By: Gary Shapiro, Contributor
President and CEO of the Consumer Electronics Association
January 5, 2012
Next week, as it does early each year, the world epicenter of innovation becomes Las Vegas in the form of International CES, the world’s largest consumer technology tradeshow. More than 2,700 companies display their best ideas to more than 140,000 visitors – reporters, buyers, investors and potential business partners – in several cavernous exhibit halls and hotels. No matter the reason, everyone who attends International CES has chosen to invest precious time and money. Their return is more than entertainment; it is business – and an awesome and inspiring display of the future.
They travel great distances to meet like-minded individuals and discuss the vibrancy, hope and promise of innovation. They come because in no other venue can a company make a profoundly physical statement to 5,000 reporters and analysts, and some 30,000 international business visitors. Yet the distances any one attendee travels to CES pales in comparison to what they would have to travel otherwise to accomplish the same business meetings: the average CES attendee has 12 meetings at the show, which means CES attendees save more than 700 million miles of flight in business trips that they otherwise would have to take.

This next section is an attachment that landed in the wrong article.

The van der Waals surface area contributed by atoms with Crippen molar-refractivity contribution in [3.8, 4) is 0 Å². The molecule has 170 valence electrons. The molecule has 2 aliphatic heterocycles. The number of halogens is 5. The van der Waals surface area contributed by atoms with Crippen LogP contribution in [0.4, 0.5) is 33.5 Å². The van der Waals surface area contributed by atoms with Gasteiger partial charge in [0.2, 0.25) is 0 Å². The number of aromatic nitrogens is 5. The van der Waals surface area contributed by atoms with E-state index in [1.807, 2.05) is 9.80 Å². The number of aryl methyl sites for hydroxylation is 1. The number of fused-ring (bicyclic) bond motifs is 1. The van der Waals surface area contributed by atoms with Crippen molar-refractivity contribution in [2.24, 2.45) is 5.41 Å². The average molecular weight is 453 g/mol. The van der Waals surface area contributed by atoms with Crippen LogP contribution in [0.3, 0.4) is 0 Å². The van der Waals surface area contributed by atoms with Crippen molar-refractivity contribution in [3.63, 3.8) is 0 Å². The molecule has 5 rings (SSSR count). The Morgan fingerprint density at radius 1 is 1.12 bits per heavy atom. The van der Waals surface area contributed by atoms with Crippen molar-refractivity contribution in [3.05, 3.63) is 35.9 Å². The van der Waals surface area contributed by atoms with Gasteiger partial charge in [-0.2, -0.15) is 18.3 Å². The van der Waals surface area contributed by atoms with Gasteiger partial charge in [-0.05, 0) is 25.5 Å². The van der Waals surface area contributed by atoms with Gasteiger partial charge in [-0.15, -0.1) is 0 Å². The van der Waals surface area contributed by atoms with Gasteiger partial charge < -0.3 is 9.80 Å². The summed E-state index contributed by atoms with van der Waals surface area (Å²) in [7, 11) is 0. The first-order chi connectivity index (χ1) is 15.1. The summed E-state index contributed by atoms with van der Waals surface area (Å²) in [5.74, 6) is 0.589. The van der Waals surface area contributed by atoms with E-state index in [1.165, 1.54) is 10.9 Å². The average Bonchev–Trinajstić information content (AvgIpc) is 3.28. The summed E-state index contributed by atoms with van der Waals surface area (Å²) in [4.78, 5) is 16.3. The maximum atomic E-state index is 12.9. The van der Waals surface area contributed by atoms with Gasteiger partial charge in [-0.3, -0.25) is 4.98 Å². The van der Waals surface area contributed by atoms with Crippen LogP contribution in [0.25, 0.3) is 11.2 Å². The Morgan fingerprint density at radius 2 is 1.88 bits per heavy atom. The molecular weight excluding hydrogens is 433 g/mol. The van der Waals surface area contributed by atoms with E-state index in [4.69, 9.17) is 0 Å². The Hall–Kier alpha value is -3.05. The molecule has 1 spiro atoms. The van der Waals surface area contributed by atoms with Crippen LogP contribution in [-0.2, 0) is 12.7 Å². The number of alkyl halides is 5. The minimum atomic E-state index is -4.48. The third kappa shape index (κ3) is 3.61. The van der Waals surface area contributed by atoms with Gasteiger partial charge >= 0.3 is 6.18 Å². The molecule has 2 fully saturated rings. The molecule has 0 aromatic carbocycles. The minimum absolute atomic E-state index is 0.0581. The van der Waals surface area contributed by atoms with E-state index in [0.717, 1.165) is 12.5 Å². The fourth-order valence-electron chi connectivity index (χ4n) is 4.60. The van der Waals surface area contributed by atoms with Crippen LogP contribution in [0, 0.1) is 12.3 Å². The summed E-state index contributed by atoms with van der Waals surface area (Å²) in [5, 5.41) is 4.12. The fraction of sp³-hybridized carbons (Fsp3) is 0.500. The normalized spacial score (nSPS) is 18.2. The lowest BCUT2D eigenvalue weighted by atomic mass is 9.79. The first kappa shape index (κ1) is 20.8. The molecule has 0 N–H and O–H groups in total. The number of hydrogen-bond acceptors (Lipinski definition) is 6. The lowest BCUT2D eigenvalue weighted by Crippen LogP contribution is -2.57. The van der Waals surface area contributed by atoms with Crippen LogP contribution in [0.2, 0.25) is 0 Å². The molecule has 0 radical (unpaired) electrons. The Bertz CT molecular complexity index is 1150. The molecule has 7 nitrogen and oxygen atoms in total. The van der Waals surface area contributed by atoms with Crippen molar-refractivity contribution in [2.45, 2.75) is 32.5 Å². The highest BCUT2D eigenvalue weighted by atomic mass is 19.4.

They come to test the mettle of the people with whom they are doing business, to shake their hands, look in their eyes, and assess whether a company’s product matches a company’s hype. Perhaps most important, they come because relationships matter in business and, despite the worldwide reach of the Internet, a relationship cannot only be electronic. It must be personal.